Wisconsin (6-3, 3-2 Big Ten) at Indiana (4-5, 2-3), Noon, ESPN2: It's true. We have an actual large and meaningful Big Ten game in Bloomington. In football. The surprising Hoosiers can pull even with Wisconsin and would hold the head-to-head tiebreaker for the Leaders Division spot in the Big Ten title game if they can win their third straight conference game. Let's put that in perspective: Indiana won a total of three Big Ten games from 2008-11. So, yeah, this is all a bit new. The Badgers have had two weeks off to try and figure out their new situation at quarterback (our money is on Curt Phillips). Their defense will be under pressure to stop an IU passing game that has caused everybody fits this year. Wisconsin has won seven straight in this series by an average of 34 points.

Penn State (6-3, 4-1) at No. 18 Nebraska (7-2, 4-1), 3:30 p.m., ABC: The Huskers can't clinch the Legends title yet, but they can take one more giant step toward Indianapolis with a win this week in their toughest remaining game. Penn State can't go to the postseason but will have a huge say in both division races, with this game and remaining ones against both Indiana and Wisconsin. This game features the top two passers in the league in Nebraska's Taylor Martinez and the Nittany Lions' Matt McGloin. If you just woke up from a four-month coma and read that sentence, we forgive you for feeling very disoriented.

Northwestern (7-2, 3-2) at Michigan (6-3, 4-1), Noon, ESPN: Devin or Denard? That will be the big question this week for Michigan, which did just fine with Devin Gardner replacing Denard Robinson at quarterback last week. Northwestern had its own quarterback drama before seemingly settling on Kain Colter as the full-time option. The loser of this game can pretty much kiss its Legends hopes goodbye.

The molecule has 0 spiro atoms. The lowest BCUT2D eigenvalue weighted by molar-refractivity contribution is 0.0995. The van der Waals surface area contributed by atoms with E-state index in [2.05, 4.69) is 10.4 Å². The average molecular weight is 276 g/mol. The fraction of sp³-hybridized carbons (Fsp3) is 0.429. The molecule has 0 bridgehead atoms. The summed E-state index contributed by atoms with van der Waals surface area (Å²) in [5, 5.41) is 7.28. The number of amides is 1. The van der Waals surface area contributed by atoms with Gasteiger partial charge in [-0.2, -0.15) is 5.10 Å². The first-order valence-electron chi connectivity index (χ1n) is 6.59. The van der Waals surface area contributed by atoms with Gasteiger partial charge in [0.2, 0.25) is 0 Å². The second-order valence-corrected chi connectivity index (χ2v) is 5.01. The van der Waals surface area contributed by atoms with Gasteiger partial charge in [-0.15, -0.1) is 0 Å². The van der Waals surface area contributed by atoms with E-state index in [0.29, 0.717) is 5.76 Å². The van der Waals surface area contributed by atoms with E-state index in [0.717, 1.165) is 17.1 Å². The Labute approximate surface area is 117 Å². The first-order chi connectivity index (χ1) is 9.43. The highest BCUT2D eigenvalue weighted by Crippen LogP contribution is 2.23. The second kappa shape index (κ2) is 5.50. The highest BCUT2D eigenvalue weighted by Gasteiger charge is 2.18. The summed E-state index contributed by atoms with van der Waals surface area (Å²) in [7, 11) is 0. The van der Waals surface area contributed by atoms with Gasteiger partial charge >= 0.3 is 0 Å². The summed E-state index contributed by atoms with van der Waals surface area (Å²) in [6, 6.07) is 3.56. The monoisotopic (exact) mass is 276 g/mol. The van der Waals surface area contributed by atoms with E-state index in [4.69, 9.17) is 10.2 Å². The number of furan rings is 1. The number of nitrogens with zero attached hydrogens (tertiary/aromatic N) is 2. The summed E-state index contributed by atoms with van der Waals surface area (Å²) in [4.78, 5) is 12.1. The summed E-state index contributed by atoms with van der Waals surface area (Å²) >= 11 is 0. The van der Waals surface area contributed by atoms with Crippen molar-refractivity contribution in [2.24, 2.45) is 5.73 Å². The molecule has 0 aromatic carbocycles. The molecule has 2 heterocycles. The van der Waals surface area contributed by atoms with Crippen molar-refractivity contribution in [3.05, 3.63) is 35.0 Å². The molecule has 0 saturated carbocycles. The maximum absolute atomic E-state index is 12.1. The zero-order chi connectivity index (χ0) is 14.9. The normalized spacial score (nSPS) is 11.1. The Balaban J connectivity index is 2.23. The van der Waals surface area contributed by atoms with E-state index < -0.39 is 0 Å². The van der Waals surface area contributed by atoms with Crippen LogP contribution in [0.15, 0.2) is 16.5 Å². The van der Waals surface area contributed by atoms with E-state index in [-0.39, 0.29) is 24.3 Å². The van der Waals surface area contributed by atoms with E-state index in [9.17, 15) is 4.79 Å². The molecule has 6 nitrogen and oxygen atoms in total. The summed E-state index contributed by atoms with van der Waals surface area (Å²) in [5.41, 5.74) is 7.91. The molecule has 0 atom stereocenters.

Minnesota (5-4, 1-4) at Illinois (2-7, 0-5), 3:30 p.m., Big Ten Network: The Gophers built a little offseason momentum by upsetting Illinois in last year's season finale. Now they need to beat the Illini to gain postseason eligibility for the first time since 2009. Minnesota has won its last three trips to Champaign, while Illinois has lost 11 straight Big Ten games dating back to last season.

Purdue (3-6, 0-5) at Iowa (4-5, 2-3), Noon, BTN: You'd be hard-pressed to find another game this weekend featuring two fan bases less enthusiastic about their teams. The Boilers have been in a five-week tailspin that might well cost Danny Hope his job, while Iowa has lost three straight in disheartening fashion after a promising 2-0 start in league play. The Hawkeyes still have a chance to get to a bowl but must win here and then upset either Michigan on the road or Nebraska at home on Black Friday. The Boilers have Illinois and Indiana left, so a win here would keep their faint postseason hopes flickering.

Byes: Ohio State, Michigan State

Big Ten predictions: Week 9

October, 25, 2012
10/25/12
9:00
AM ET
Some weeks are better than others, and Week 9 in the Big Ten is a very good one. All six games pair fairly evenly matched teams, and there's something at stake in all six contests (yes, even Indiana-Illinois).

These might be our most challenging picks of the season, which could be a good thing for Brian Bennett, who trails Adam Rittenberg by a whopping five games in the season standings.

Without further ado, let's get to the picks ...

IOWA at NORTHWESTERN

Brian Bennett: Both teams are searching for some answers on defense, but the Wildcats are much healthier than the Hawkeyes, who are banged up at offensive line and running back. I think we'll see Northwestern get back to running the ball more with Kain Colter and Venric Mark this week, which works well enough to hold back an Iowa team whose quarterback is under fire. ... Northwestern 23, Iowa 17